With the global health crisis easing for most parts of the world, KLM Royal Dutch Airlines appears to be in a stable financial situation as it recovers from a disastrous 2020. Indeed, the airline’s CEO said that the carrier has a solid cash position and that there won’t be a need for further government support.
A good cash position
During a CAPA Live interview this week, KLM CEO Pieter Elbers was asked about airline recovery and the need for more government assistance. Elbers pointed out that last year his airline was granted 3.4 billion euros ($4.15 billion) in government assistance. This consisted of a one billion euro loan ($1.22 billion) and an additional 2.4 billion euro ($2.93 billion) guarantee.
“By the end of 2020…we used 940 million [euros] out of this 3.4 billion,” Elbers stated, adding “We still have solid basis and foundation – with some of the light at the end of the tunnel, our view today, on the cash side, is we are good. There is no need for further steps.”
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Equity-related discussions with the EU continue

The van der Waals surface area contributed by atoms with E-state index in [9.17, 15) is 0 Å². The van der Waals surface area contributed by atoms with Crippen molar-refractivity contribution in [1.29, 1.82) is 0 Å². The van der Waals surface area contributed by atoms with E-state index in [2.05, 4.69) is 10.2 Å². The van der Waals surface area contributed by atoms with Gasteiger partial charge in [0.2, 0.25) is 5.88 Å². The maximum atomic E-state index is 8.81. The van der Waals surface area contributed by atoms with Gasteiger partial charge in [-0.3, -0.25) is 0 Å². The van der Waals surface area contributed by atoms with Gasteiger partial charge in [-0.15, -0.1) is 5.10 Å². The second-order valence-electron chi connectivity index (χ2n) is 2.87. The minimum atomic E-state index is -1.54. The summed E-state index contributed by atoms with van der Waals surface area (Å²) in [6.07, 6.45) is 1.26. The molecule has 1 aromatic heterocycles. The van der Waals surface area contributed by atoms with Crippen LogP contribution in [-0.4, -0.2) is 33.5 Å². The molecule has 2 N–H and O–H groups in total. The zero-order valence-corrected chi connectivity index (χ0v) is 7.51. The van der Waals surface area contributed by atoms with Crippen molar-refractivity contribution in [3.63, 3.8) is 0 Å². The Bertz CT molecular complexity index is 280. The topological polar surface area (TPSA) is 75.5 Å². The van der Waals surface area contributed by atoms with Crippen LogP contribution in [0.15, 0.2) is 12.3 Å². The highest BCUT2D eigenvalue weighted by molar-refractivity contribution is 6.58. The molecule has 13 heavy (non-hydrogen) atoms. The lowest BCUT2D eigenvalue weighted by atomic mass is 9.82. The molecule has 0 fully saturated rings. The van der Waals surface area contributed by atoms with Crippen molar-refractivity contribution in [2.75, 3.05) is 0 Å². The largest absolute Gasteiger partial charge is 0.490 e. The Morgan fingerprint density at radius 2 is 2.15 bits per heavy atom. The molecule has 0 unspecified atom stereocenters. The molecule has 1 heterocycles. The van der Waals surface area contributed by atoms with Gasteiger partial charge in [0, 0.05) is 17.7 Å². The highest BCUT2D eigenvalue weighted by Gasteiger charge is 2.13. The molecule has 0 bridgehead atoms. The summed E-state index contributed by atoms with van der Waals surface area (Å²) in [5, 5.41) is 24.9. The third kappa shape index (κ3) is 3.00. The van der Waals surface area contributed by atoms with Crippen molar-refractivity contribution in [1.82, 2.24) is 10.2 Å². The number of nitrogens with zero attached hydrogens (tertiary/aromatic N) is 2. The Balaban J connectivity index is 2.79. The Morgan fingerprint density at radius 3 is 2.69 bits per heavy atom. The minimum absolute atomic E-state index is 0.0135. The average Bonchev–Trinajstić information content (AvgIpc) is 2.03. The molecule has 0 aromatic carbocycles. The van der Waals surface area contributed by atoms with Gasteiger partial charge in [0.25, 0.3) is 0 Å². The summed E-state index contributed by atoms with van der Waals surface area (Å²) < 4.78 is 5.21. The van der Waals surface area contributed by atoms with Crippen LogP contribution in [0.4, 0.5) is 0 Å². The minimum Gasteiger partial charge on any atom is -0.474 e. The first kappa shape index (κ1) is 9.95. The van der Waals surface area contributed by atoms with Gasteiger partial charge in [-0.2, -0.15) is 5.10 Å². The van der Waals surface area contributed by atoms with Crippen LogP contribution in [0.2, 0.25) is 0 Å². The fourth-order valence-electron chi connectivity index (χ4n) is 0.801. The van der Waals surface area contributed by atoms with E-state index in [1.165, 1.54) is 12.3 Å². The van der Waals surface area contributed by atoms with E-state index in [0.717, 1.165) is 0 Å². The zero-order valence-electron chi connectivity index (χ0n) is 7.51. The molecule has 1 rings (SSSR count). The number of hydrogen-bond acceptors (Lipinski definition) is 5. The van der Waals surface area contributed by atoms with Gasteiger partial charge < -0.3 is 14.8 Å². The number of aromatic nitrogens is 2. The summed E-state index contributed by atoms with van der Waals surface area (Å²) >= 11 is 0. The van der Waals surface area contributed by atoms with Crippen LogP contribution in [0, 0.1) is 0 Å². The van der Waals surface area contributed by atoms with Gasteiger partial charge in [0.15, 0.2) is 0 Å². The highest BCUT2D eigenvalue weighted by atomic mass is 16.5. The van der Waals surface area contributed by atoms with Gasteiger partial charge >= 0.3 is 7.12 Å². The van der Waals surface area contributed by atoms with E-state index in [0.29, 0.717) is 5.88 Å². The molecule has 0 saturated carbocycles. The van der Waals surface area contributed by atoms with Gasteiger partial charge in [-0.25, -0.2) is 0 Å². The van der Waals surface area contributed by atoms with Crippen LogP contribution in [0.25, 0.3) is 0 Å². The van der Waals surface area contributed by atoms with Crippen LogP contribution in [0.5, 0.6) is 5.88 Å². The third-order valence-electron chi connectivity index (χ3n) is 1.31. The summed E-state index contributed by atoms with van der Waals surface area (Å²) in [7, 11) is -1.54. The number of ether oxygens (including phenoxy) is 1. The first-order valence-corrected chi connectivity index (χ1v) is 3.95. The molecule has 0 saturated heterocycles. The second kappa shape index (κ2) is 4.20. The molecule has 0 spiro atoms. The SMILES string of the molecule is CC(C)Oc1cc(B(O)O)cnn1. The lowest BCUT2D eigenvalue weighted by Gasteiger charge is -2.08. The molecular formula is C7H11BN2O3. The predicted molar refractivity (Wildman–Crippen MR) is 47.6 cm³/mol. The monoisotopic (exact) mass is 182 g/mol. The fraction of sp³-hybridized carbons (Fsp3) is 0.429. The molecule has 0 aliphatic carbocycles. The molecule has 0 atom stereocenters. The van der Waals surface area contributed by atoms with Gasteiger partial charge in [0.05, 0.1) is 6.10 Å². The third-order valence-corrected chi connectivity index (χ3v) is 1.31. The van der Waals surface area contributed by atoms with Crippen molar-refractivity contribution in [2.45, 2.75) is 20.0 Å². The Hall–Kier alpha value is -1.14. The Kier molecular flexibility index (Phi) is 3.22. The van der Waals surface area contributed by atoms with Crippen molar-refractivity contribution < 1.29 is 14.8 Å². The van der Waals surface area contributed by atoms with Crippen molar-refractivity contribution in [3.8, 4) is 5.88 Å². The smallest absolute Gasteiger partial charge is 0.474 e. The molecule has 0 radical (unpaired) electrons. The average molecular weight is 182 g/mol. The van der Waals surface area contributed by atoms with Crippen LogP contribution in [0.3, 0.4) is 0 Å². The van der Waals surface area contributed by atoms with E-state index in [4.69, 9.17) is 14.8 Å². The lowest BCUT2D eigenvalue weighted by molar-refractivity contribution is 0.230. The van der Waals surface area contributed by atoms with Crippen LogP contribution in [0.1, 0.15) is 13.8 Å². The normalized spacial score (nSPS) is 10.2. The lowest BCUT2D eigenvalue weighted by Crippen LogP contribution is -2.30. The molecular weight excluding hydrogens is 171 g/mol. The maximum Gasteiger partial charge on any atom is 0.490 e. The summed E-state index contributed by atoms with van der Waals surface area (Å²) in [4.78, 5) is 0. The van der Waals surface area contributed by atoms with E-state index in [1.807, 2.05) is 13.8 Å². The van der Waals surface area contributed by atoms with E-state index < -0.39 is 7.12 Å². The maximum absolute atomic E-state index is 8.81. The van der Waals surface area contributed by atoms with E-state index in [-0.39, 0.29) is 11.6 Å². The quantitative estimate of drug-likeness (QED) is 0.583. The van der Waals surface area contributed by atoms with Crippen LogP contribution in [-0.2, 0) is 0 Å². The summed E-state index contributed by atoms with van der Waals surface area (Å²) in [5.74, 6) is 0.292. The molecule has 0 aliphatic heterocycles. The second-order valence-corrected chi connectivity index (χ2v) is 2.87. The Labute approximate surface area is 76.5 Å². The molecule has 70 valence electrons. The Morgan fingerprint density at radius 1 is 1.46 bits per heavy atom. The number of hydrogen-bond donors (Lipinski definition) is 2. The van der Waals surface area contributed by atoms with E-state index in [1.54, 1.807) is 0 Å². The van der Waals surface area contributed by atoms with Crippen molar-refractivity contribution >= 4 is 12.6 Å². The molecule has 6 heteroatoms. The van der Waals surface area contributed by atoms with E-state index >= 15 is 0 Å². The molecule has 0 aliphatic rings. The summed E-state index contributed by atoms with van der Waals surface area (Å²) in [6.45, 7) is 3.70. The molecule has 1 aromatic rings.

While the airline is in a relatively stable cash position, Elbers notes that equity-related discussions are ongoing between the Dutch government and the EU (often referred to as Brussels).
“[Debt and equity] is a process we are doing with Brussels. The Dutch state is still in the midst of a discussion with Brussels on the issue of equity, not so much cash, more the issue of equity.” -Pieter Elbers, CEO, KLM
Government equity- or owning a share of the airline – is something that the EU has been watching closely. Indeed, the European Commission has been involved in many discussions over the past year when it comes to airline rescue packages. One of the main focuses has been ensuring a relatively level playing field and healthy competition.
With this in mind, we have repeatedly seen the EU demand that airport slots be given up in exchange for financial assistance. The following examples come to mind:
- Some of Lufthansa’s slots were demanded in exchange for state-aid.
- Air France was forced to surrender some Paris-Orly slots in a new refinancing deal.
- Discussions over slots have been challenging for the new Alitalia and the EU.
Most governments have made demands of their airlines in exchange for government support. The Dutch government is no different with respect to the support of its flag carrier, KLM.
Demands have included board representation, limits on pay and expenditures, a reduction in night flights, and an aggressive carbon emission reduction plan.
Do you think KLM has done a good job of tackling its pandemic challenges? Will you be flying on the airline in the future? Let us know in the comments.